Don’t Call Your Mom—Video Chat Instead

Video chats with family can help reduce the risk of depression in older adults.

Posted Dec 21, 2018

secondfromthesun0/Pixabay, used with permission
Video chats help families stay in touch.
Source: secondfromthesun0/Pixabay, used with permission

Sure, you send texts to your parents, respond to their emails, and maybe even “friend” them on Facebook or Snapchat so they can view your life in pictures, but how often do you communicate face-to-face with them via Skype or FaceTime? While all types of social interaction can help older people stay connected to family and friends, a new study from researchers at Oregon Health & Science University and University of California Davis found that participating in video chats cuts the probability of developing depressive symptoms in half, compared to those who may use other forms of communication technology but don’t use this type. 

The researchers compared initial data collected through questionnaires in 2012 with 2-year follow-up data collected in 2014 from more than 1,400 participants in the Health and Retirement Study (HRS) performed by The University of Michigan and sponsored by the National Institute on Aging and the Social Security Administration. The follow-up survey included questions about depressive symptoms. They found that, more than other communication technologies such as email, social networks, and instant messaging, video chats have the potential to prevent or delay symptoms of depression among older people in their later years. In fact, they found no link between any of those other technologies and reduced risk of depression; instead they found that older men and women who only use those technologies had the same rate of depression as older adults who don’t use any communication technology at all.

Statistics show that more and more older people use the internet, and even nursing homes and other residences for the elderly are starting to provide internet access. Previous studies found that video chats with family in these circumstances last longer than landline phone calls and, although not scientifically proven, suggest that face-to-face chats may help reduce symptoms of agitation such as pacing, resistance and verbal outbursts, in residents with dementia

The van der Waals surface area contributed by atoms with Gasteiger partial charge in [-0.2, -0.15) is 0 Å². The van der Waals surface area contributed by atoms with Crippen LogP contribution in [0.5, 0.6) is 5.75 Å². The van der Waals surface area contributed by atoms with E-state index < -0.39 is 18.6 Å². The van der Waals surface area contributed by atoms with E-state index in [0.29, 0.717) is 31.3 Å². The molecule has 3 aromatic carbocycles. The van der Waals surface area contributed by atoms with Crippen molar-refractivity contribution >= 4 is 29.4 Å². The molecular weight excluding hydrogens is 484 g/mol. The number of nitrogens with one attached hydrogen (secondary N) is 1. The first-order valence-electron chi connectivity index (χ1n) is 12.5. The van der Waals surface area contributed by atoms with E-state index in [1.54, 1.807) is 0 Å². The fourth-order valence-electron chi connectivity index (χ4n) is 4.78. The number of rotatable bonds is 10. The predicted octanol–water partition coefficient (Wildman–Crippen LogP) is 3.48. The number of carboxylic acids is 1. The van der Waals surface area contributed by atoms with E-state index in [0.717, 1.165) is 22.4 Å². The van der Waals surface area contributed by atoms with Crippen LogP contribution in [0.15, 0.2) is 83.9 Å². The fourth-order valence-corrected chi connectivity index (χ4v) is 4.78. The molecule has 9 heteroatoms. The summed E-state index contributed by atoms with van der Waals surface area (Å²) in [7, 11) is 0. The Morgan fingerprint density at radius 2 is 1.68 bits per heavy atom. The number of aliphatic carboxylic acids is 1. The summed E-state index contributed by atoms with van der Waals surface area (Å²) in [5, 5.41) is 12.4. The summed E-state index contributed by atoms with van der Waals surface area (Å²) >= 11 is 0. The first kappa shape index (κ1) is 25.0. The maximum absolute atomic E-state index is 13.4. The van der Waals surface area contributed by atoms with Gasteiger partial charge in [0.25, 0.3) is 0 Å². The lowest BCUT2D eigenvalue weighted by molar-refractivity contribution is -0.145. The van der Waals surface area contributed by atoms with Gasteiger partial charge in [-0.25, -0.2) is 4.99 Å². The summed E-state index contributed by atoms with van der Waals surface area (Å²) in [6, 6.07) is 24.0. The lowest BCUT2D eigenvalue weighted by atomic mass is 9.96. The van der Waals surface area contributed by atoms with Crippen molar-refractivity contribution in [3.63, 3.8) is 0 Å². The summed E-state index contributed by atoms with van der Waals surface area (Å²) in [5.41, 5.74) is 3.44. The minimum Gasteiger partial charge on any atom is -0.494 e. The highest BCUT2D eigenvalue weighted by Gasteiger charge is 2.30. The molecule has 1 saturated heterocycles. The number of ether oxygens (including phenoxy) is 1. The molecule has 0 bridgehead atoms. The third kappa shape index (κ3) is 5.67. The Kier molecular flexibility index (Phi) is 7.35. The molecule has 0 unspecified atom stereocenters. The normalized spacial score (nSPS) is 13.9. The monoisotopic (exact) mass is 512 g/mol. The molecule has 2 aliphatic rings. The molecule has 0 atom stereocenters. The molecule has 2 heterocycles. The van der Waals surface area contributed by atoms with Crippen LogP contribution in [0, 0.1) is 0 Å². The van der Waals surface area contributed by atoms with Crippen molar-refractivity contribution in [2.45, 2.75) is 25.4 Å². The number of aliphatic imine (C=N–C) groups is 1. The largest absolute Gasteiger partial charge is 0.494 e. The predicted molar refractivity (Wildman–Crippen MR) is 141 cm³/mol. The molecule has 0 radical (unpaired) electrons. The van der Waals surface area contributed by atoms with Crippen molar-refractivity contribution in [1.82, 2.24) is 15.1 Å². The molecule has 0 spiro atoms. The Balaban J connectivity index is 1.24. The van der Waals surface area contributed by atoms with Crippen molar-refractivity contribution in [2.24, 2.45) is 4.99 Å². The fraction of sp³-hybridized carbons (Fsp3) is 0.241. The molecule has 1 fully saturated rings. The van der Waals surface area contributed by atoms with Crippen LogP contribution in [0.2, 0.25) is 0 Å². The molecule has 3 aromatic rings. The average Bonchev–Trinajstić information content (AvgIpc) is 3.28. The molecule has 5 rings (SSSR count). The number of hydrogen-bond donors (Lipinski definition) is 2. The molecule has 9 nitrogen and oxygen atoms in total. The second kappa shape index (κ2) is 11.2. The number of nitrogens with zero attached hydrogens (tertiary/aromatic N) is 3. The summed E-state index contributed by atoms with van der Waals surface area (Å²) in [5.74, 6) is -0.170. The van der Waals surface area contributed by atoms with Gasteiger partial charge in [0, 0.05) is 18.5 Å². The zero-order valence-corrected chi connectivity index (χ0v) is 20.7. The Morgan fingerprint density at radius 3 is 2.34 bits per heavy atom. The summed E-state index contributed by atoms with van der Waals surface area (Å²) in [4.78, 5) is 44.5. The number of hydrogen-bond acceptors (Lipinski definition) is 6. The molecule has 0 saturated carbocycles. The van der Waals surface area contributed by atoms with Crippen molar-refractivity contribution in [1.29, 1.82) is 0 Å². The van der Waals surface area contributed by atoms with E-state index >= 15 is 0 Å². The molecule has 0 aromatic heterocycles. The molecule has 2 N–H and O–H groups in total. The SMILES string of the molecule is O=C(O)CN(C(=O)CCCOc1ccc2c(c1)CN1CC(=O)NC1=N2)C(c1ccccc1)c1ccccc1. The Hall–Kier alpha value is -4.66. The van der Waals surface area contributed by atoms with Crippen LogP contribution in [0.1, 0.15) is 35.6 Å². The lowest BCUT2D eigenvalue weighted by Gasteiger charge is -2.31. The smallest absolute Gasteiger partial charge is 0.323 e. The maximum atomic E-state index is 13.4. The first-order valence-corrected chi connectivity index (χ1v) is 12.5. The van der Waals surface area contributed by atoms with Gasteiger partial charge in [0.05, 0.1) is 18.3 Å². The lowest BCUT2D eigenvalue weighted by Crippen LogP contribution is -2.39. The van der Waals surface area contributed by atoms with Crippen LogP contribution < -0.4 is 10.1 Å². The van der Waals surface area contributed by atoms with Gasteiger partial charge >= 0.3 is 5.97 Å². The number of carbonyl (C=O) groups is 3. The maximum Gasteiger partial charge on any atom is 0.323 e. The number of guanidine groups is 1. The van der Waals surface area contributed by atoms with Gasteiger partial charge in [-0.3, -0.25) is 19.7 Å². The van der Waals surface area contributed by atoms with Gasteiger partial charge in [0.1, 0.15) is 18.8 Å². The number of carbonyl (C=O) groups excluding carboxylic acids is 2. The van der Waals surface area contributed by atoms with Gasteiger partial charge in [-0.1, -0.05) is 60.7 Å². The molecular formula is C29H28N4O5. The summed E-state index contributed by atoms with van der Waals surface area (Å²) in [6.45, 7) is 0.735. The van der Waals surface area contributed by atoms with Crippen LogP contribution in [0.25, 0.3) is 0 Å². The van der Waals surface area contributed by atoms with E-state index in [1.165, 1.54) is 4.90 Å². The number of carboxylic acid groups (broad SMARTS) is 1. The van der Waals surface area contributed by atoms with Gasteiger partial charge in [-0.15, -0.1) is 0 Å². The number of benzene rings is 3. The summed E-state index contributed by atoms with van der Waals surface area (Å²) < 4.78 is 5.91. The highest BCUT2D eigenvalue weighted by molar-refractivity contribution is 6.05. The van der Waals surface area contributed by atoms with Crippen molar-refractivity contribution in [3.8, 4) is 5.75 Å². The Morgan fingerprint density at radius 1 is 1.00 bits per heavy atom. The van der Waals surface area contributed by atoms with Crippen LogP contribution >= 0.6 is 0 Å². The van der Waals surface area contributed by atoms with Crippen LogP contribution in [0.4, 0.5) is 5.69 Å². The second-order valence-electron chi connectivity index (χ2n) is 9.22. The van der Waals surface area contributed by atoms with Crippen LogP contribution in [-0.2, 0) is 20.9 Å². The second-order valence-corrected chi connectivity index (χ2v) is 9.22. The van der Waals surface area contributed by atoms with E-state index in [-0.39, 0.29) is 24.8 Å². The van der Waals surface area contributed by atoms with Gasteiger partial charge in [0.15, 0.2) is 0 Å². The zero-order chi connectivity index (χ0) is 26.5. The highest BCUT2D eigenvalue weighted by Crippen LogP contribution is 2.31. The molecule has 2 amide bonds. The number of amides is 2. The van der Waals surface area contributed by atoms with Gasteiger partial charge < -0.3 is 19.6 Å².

What’s even better than a video chat? Regular, real life face-to-face interaction, of course. But in a world where that’s just not possible for so many people, video chatting appears to help beat elderly blues better than any other available technology.

References

Teo AR, Markwardt S, Hinton L. Using Skype to Beat the Blues: Longitudinal Data from a National Representative Sample. The American Journal of Geriatric Psychiatry. Published online 29 Oct 2018.https://www.sciencedirect.com/science/article/pii/S1064748118305359?via%3Dihub

Van der Ploeg ES, Epingstall B, O’Connor DW. Internet Video Chat (Skype) Family Conversations as a treatment of Agitation in Nursing Home Residents with Dementia. International Psychogeriatrics. April 2016; 28(4):697-698.https://www.cambridge.org/core/journals/international-psychogeriatrics/article/internet-video-chat-skype-family-conversations-as-a-treatment-of-agitation-in-nursing-home-residents-with-dementia/67422BC9B4918585C2B75A0A362878D3/core-reader

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